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Davis Cup organizers downplay criticism from French players

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MADRID — Despite renewed complaints from France’s players about the upcoming changes to the Davis Cup, the organizers of the revamped tennis tournament are adamant that everything will soon be better.

Javier Alonso, the CEO of the company behind the new competition, spoke to The Associated Press two days after France’s Davis Cup team lashed out at the changes being made to the traditional tournament. Lucas Pouille even said he would boycott the competition.

“There are several reasons why there is a negative perception in France,” Alonso said. “If France hadn’t made it to the finals these last few years, the perception there would be different.

“France also is a particular case because the French federation is richer, having a Grand Slam, a Masters (event) and many other tournaments. Other federations are not like that. There are some countries that don’t want to host matches because they would lose money if they did.”

France hosted this year’s final, losing to Croatia 3-1. It was the team’s second straight final appearance, and third in five years.

The new format will be an 18-team tournament played over a week in a single venue, with the first two editions being hosted by Madrid on an indoor hard court at the Magic Box arena, which already hosts the Madrid Masters.

The revamped competition was developed in a partnership between the International Tennis Federation and Kosmos, the investment group founded by Barcelona defender Gerard Pique. The ITF says the changes will help increase revenue for the national federations.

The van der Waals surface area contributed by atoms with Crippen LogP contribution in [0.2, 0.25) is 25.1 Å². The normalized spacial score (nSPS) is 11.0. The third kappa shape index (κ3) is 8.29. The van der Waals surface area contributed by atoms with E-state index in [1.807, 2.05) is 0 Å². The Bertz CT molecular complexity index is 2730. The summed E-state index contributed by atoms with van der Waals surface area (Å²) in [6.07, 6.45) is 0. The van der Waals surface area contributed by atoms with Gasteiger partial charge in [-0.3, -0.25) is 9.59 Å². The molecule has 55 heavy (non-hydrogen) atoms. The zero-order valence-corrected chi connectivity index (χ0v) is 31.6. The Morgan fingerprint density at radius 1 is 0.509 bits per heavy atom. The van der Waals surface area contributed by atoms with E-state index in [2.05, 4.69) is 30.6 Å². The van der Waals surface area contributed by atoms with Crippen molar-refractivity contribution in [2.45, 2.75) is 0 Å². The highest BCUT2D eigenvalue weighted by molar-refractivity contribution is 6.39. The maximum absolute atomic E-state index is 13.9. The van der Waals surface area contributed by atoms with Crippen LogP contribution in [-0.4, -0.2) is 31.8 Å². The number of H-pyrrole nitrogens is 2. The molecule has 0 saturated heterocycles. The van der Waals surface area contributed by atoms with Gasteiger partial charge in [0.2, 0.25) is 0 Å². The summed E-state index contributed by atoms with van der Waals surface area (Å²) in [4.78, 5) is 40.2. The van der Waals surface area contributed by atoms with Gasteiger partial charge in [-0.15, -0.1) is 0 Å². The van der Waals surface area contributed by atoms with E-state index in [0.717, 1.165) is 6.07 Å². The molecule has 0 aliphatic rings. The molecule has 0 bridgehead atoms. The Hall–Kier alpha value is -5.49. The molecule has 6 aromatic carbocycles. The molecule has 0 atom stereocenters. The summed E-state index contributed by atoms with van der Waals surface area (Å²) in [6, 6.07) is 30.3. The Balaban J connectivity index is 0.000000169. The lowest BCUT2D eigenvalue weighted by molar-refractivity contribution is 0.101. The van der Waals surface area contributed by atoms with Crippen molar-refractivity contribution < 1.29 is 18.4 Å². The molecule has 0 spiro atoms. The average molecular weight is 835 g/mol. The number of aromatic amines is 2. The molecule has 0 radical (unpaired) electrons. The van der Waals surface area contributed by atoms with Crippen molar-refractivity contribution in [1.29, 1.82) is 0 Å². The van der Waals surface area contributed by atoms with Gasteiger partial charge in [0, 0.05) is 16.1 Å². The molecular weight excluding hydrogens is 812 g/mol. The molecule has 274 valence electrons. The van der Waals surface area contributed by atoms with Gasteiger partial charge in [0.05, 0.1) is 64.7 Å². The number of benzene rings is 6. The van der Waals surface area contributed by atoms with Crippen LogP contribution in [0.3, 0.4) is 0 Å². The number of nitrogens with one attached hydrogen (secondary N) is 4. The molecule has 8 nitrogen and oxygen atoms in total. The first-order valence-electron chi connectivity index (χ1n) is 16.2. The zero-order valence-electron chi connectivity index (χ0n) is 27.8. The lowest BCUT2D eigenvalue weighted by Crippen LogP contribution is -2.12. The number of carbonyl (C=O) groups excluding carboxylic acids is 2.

Besides the French, others have also complained about the new format. Among those showing opposition was top-ranked Novak Djokovic, who said the Davis Cup would conflict with the ATP Cup, a newly created team competition. Roger Federer has said he does not intend to play in the new Davis Cup event, but Rafael Nadal has already confirmed his presence.

Alonso said he was not too concerned about top players not committing to the new competition.

“I’m not worried, but we are working to try to show that these changes were needed and that it will be good for the players to come to Madrid and play,” he said. “First, we need to know which teams will qualify, then we can start talking to the players to try to convince them. Right now we have a lot of people talking and they may not even qualify.”

Organizers said the new format is supposed to alleviate the calendar by decreasing the number of dates allocated to the Davis Cup, which currently is played over four weekends throughout the year. The new event would be decided in November after a qualification round in February.

“What we are doing is trying to solve a point of conflict for the players,” Alonso said. “We have taken three to four weeks from the calendar.”

Alonso also said plans to include the women’s Fed Cup in the new format would be considered in a second phase of the project.